Brig. Gen. Keith C. Walker, the commander of the Iraqi Assistance Group, which oversees the transition teams, said that the shift to an advisory mission for American forces would mean changes to the way these teams worked, and that they would be integrated more fully into the rest of the military presence.

But he acknowledged that there was only so much that could be done to prevent such attacks.

“There are always fringe elements or rogue elements that are there, and that risk is always present,” he said. “But as transition teams build relationships with their Iraqi comrades, I would just argue that the risk and uncertainty goes down. I wouldn’t say it’s gone.”

The team working with the Second Battalion of the 11th Brigade of the Third Iraqi Army Division, Sergeant Davis’s team, shared the general’s outlook. Most of the 11 officers on the team lived four days a week on an Iraqi Army base, forming close ties with the Iraqi officers.

“The intel that we got was that insurgents are throwing down their arms and they were joining Iraqi security forces because they were able to make more money,” said Capt. Derek Daly, a 29-year-old from Miami who was the team’s intelligence officer.

“It seemed like we were on the same page,” he said. “You know, we trusted the Iraqi Army.”

On the morning of last Nov. 25, the advisory team, along with several visiting Marines, some Iraqi soldiers and police officers and a collection of village elders, had gathered in a walled-off courtyard to hand out rice and flour to people in the town.

Shortly before the gates were to open, gunfire erupted. Sergeant Davis, 43, a father of five, and Captain Frank, a father of two, took the brunt of the attack. Two Marine officers were wounded.

After he had fired off his rounds, Mohammed Saleh Hamadi, a private, dashed out of the courtyard to an Iraqi Humvee, which another Iraqi soldier drove to a house outside of town. Later that night, Mr. Hamadi was handed over by two members of his tribe to guards at the Syrian border.

It is unclear whether Mr. Hamadi, who had run into trouble in his village with an unintended pregnancy, was sympathetic to the insurgency’s goals or whether he simply wanted the money that such attacks can bring.

But the damage he inflicted was deep.

Within two days, 20 Marines had arrived to provide security, setting up machine gun positions near the entrance to the team’s headquarters. Concertina wire was rolled out around the building. Sandbags were piled up. Doors and windows between the team’s building and those of the Iraqis were welded shut. The Iraqi officers, who said they were ashamed by the attack and conducted an investigation, were often subject to searches when visiting the Americans.

Sgt. Maj. Khalaf Ali, who described Sergeant Davis as one of his best friends, said his personal relationship with the Americans had not changed, a sentiment echoed by other Iraqi officers. But in general, he said, “the trust is not as it originally was.”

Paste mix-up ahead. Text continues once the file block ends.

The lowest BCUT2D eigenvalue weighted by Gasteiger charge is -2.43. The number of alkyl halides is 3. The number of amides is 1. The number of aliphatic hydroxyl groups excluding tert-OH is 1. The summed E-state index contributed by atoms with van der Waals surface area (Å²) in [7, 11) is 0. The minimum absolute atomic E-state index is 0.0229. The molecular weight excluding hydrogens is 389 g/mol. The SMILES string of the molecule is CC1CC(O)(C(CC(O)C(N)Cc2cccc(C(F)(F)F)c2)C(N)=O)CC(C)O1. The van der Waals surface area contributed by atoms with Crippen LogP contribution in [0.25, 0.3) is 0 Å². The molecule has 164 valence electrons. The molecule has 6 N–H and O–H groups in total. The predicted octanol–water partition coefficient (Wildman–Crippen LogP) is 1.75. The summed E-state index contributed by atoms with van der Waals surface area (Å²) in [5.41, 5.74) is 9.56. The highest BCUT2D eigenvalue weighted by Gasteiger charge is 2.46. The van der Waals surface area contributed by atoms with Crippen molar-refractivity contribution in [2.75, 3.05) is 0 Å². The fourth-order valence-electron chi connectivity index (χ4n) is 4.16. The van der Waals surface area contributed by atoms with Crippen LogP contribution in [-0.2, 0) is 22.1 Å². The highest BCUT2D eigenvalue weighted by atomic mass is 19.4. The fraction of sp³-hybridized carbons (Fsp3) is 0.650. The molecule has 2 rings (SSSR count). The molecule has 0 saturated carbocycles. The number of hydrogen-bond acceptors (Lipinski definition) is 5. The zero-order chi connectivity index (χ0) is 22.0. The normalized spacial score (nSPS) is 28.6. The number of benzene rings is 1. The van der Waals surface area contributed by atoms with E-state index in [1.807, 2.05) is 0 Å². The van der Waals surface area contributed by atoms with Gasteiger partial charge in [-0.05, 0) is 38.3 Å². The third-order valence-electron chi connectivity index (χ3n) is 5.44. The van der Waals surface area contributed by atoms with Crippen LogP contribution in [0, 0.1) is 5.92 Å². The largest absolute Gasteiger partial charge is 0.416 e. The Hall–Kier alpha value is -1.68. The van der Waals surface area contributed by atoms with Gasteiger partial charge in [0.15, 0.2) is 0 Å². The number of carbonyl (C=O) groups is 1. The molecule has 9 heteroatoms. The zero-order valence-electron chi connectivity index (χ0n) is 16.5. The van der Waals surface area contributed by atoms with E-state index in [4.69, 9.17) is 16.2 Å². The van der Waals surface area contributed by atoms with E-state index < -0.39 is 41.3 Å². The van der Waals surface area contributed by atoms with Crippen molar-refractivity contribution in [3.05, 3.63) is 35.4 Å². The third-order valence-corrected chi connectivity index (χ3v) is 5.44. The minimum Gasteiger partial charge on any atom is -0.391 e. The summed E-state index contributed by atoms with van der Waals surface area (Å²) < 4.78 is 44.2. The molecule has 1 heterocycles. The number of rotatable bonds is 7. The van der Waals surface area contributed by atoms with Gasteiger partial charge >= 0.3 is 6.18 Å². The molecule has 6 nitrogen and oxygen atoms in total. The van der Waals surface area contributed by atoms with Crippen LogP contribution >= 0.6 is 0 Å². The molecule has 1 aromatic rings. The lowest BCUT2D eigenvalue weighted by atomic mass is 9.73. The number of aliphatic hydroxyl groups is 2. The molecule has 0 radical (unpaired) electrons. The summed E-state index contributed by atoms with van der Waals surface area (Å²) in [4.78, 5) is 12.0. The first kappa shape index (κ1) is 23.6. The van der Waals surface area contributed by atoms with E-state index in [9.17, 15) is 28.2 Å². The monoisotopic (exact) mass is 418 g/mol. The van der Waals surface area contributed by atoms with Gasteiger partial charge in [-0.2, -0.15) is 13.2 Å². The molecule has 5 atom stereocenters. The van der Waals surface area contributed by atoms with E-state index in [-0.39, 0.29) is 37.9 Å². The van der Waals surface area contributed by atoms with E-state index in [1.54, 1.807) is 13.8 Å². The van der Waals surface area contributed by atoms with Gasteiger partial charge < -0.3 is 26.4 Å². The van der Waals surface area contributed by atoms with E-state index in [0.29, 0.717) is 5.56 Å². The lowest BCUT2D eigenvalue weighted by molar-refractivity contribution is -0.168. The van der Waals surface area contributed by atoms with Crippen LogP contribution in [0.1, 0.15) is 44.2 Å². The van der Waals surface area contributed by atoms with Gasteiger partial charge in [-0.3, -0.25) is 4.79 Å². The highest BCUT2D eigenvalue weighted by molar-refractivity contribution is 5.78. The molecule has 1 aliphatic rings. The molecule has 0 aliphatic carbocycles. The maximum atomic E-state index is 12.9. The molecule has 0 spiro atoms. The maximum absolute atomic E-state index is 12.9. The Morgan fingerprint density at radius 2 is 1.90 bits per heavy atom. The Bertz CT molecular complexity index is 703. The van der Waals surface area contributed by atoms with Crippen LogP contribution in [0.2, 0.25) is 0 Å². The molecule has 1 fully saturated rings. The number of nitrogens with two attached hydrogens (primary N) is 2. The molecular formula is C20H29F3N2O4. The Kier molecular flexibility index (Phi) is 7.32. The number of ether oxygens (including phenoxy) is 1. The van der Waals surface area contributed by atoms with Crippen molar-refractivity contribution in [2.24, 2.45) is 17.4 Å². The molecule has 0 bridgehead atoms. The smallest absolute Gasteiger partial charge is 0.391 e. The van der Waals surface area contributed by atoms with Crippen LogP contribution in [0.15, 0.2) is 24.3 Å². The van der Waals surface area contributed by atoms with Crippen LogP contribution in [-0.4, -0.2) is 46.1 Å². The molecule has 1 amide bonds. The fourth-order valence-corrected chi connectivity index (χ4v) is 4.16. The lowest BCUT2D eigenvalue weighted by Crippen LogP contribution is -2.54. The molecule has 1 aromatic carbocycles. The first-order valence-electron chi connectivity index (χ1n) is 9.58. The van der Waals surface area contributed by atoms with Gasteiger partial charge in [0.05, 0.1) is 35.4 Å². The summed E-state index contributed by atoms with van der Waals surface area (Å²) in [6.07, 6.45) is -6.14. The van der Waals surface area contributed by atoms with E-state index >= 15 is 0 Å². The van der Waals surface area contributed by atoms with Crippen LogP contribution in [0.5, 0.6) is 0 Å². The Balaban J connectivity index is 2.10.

The team went out on patrols with the Iraqis much less often. When it did, Marines accompanied it to guard against insurgents.

“We still know that there are good guys in this unit, from the very lowest levels to the highest levels, and we want to work with them,” said Maj. Raymond Mattox, the chief of the team in Baaj. “But it’s just become more difficult, obviously.”

For months, Mr. Hamadi’s case has been winding its way through the Iraqi justice system at a pace that frustrates members of the team. Two other soldiers from the battalion have been convicted for their roles in his escape.

“I guarantee you there’s a handful of these in every battalion,” Captain Keneally said, adding that if justice was not swift for Mr. Hamadi, others might get ideas.

But even a death sentence may not deter the most committed extremists, the officers acknowledged. And heavy fortifications, like those set up after the shooting, send a clear, and counterproductive, message of mistrust.

General Walker said that the teams in the future would probably be larger but that their size would, and should, depend on the situation. What will not change, he said, is the necessity for teams like this to live and work with the Iraqis.

Major Mattox agreed, pointing out that he lived for nearly 300 days alongside the Iraqi battalion.

“But,” he said, “when you’ve been shot at by people you thought you could trust or people you’re trying to help, you can’t help but feel some resentment and not trust them sometimes.”

From NPR npr.org 02/15/09:

Soldier's Family Remembers A Devoted Perfectionist
by BRIAN REED
February 15, 200912:20 AM
After Master Sgt. Anthony Davis' death in Iraq on Nov. 25, his family received hundreds of sympathy cards at their home in Triangle, Va. But one card that showed up in the mailbox took his wife, Anna Davis, by surprise.

"This is the last card that he sent me," she says. "When it came in the mail, I started crying and crying and crying."

Anna says her husband would take hours to pick out the perfect card for each member of his family — no easy task, considering he had 16 siblings and five children. And Anna knows how hard it can be to find a good greeting card in the Iraqi desert — she served there in 2006.